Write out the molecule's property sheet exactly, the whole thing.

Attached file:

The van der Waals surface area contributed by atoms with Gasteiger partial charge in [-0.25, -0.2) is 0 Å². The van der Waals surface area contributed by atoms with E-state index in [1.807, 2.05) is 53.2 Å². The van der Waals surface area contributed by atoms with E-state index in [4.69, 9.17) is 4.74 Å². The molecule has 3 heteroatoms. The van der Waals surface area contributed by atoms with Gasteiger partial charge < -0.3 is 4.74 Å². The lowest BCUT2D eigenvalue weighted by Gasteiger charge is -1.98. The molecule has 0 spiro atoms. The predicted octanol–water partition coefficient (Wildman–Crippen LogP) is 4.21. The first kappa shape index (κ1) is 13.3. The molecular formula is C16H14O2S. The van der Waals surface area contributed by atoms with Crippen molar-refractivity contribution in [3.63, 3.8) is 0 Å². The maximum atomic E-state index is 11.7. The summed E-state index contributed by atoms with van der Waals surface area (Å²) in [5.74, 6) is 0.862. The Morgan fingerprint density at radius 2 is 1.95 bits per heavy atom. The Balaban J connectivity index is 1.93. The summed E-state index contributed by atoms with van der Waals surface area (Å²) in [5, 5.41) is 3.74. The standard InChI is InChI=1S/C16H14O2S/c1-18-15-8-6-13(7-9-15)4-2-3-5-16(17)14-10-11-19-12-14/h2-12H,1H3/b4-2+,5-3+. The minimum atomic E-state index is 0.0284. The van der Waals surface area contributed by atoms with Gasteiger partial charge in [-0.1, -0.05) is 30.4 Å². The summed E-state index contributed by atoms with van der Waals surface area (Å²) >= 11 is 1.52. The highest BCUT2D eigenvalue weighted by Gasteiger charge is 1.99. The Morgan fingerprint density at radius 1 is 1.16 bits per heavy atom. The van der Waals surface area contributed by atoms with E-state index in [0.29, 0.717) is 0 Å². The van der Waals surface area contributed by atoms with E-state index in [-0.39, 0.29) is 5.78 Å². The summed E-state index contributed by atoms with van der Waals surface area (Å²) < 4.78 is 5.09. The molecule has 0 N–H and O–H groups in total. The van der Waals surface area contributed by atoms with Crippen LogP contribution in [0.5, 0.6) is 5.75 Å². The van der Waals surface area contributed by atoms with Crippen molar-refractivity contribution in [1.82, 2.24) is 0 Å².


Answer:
The van der Waals surface area contributed by atoms with Gasteiger partial charge in [-0.25, -0.2) is 0 Å². The van der Waals surface area contributed by atoms with E-state index in [1.807, 2.05) is 53.2 Å². The van der Waals surface area contributed by atoms with E-state index in [4.69, 9.17) is 4.74 Å². The molecule has 3 heteroatoms. The van der Waals surface area contributed by atoms with Gasteiger partial charge < -0.3 is 4.74 Å². The lowest BCUT2D eigenvalue weighted by Gasteiger charge is -1.98. The molecule has 0 spiro atoms. The predicted octanol–water partition coefficient (Wildman–Crippen LogP) is 4.21. The first kappa shape index (κ1) is 13.3. The molecular formula is C16H14O2S. The van der Waals surface area contributed by atoms with Crippen molar-refractivity contribution in [3.63, 3.8) is 0 Å². The maximum atomic E-state index is 11.7. The summed E-state index contributed by atoms with van der Waals surface area (Å²) in [5.74, 6) is 0.862. The Morgan fingerprint density at radius 2 is 1.95 bits per heavy atom. The Balaban J connectivity index is 1.93. The summed E-state index contributed by atoms with van der Waals surface area (Å²) in [5, 5.41) is 3.74. The standard InChI is InChI=1S/C16H14O2S/c1-18-15-8-6-13(7-9-15)4-2-3-5-16(17)14-10-11-19-12-14/h2-12H,1H3/b4-2+,5-3+. The minimum atomic E-state index is 0.0284. The van der Waals surface area contributed by atoms with Gasteiger partial charge in [-0.1, -0.05) is 30.4 Å². The summed E-state index contributed by atoms with van der Waals surface area (Å²) >= 11 is 1.52. The highest BCUT2D eigenvalue weighted by Gasteiger charge is 1.99. The Morgan fingerprint density at radius 1 is 1.16 bits per heavy atom. The van der Waals surface area contributed by atoms with E-state index in [0.29, 0.717) is 0 Å². The van der Waals surface area contributed by atoms with E-state index in [-0.39, 0.29) is 5.78 Å². The summed E-state index contributed by atoms with van der Waals surface area (Å²) < 4.78 is 5.09. The molecule has 0 N–H and O–H groups in total. The van der Waals surface area contributed by atoms with Crippen LogP contribution in [0.5, 0.6) is 5.75 Å². The van der Waals surface area contributed by atoms with Crippen molar-refractivity contribution in [1.82, 2.24) is 0 Å².